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The main function of the axillary nerve is to provide the motor supply to the deltoid. The axillary nerve originates from the spinal cord at the C5 and C6 levels, with occasional contribution from the C4 level. The nerve travels below the coracoid process, then obliquely along the anterior surface of the subscapularis.

Approximately 3 to 5 mm medial to the musculotendinous junction of the subscapularis, the axillary nerve receives a sensory branch from the anterior articular capsule of the shoulder and dives to the inferolateral border of subscapularis. The nerve then takes a posterior course, adjacent to inferomedial capsule, and passes through the quadrilateral space.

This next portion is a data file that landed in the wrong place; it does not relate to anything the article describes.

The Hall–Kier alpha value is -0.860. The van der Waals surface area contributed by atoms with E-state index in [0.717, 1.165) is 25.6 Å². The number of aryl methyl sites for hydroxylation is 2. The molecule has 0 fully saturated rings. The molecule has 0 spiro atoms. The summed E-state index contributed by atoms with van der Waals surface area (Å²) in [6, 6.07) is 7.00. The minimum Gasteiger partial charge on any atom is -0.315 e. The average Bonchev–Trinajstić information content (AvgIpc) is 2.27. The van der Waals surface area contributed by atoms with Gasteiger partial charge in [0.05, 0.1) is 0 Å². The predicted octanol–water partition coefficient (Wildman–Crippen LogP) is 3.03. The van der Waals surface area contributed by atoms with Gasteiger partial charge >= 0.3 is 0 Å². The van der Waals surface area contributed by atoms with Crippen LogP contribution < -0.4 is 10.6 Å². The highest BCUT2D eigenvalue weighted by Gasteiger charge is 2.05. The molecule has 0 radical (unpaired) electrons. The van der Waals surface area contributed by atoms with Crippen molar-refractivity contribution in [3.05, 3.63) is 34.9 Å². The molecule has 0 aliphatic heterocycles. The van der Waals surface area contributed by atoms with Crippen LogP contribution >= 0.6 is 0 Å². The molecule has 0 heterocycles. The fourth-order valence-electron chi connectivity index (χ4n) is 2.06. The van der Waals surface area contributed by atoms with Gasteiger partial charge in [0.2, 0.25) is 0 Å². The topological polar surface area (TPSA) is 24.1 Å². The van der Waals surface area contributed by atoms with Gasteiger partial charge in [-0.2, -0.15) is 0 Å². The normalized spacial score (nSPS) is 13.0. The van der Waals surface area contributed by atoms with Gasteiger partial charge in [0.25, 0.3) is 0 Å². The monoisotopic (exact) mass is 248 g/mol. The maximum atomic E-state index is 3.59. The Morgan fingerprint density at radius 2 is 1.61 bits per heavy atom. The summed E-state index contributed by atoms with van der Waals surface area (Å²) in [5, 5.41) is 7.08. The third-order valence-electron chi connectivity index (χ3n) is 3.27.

The borders of the quadrilateral space include the long head of the triceps medially, the humeral shaft laterally, the teres minor muscle superiorly, the teres major and latissimus dorsi muscles inferiorly, and the subscapularis muscle anterior. The axillary nerve enters the quadrilateral space with the posterior circumflex humeral artery, then courses around the posterolateral humeral neck (surgical neck).

Finally, the nerve branches into anterior and posterior branches supplying the deltoid muscle. Forty-five percent of the strength of external rotation is from the teres minor, whereas the deltoid generally is identified as the prime mover of the shoulder.

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